Following its record antitrust fine of $5 billion after the European Commission (EC) found Google had illegally forced Android phone manufacturers to use its apps and services, Google has announced further changes for its Android mobile operating system.
Last October the EC accused Google of forcing Android phone makers to tie its apps and services, specifically Chrome and Google Search, as the default browsers. This, the EC found was unfairly blocking competitors from reaching consumers.
The ruling led to Google changing the way it licenses the Google mobile application suite and now the tech giant is making further changes related to browser and search engine choices.
In a blog Google announced it would allow new and existing Android phone owners in Europe to choose from a variety of web browsers and search engines for their devices as their default apps in the coming months.
Although unclear at present, it is likely Google’s prompt to users will appear during the phone setup phase.
Now we will also do more to ensure that Android phone owners know about the wide choice of browsers and search engines available to download to their phones. This will involve asking users of existing and new Android devices in Europe which browser and search apps they would like to use.- Google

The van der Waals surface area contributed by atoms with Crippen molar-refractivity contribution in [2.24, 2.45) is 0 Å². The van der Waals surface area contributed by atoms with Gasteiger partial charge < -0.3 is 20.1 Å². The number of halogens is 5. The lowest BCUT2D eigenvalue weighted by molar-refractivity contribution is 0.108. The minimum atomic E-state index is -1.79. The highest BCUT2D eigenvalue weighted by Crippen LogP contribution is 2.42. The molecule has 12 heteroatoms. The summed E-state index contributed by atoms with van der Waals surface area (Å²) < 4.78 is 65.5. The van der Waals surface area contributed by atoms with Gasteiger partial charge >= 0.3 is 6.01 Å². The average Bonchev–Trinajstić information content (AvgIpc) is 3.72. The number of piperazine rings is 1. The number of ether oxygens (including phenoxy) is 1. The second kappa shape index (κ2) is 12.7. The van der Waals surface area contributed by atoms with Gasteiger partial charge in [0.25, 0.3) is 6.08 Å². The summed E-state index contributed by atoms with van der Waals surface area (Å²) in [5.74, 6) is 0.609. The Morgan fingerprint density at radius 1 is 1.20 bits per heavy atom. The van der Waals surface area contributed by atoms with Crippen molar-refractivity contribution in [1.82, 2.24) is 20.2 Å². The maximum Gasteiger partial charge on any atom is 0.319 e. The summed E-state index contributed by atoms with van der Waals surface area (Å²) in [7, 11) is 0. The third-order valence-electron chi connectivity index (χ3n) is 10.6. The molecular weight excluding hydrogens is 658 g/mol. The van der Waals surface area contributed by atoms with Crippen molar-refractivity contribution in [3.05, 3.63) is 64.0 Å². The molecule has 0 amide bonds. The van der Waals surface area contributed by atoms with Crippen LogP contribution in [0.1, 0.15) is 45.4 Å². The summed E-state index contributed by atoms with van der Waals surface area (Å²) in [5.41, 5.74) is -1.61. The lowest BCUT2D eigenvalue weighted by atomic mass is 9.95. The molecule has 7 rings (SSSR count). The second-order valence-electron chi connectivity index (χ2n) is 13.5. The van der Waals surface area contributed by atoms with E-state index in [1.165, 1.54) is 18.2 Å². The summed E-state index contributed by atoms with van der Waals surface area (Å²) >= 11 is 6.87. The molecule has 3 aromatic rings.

This latest move by Google comes after the company revealed its new paid licensing agreements for Google apps on third-party Android smartphones.
While only applying to the European zone, the licence requires phone makers to obtain separate, paid licenses if they want to include such apps as Play Store, Maps, Gmail and YouTube without Chrome and Search.
This means smartphone makers in Europe can install any app they want to serve as alternatives to Google apps without being forced to bundle Google Search and Chrome.
Likewise, after being hit by a fine of $2.7 billion back in 2017 for abusing the way it prioritised its own shopping results on searches, Google announced major changes. This will include ‘direct links to comparison shopping sites, alongside specific product offers from merchants.’
The company said these changes are part of an ongoing campaign by the company to show the European Union it has a ‘continued commitment to operating in an open and principled way.’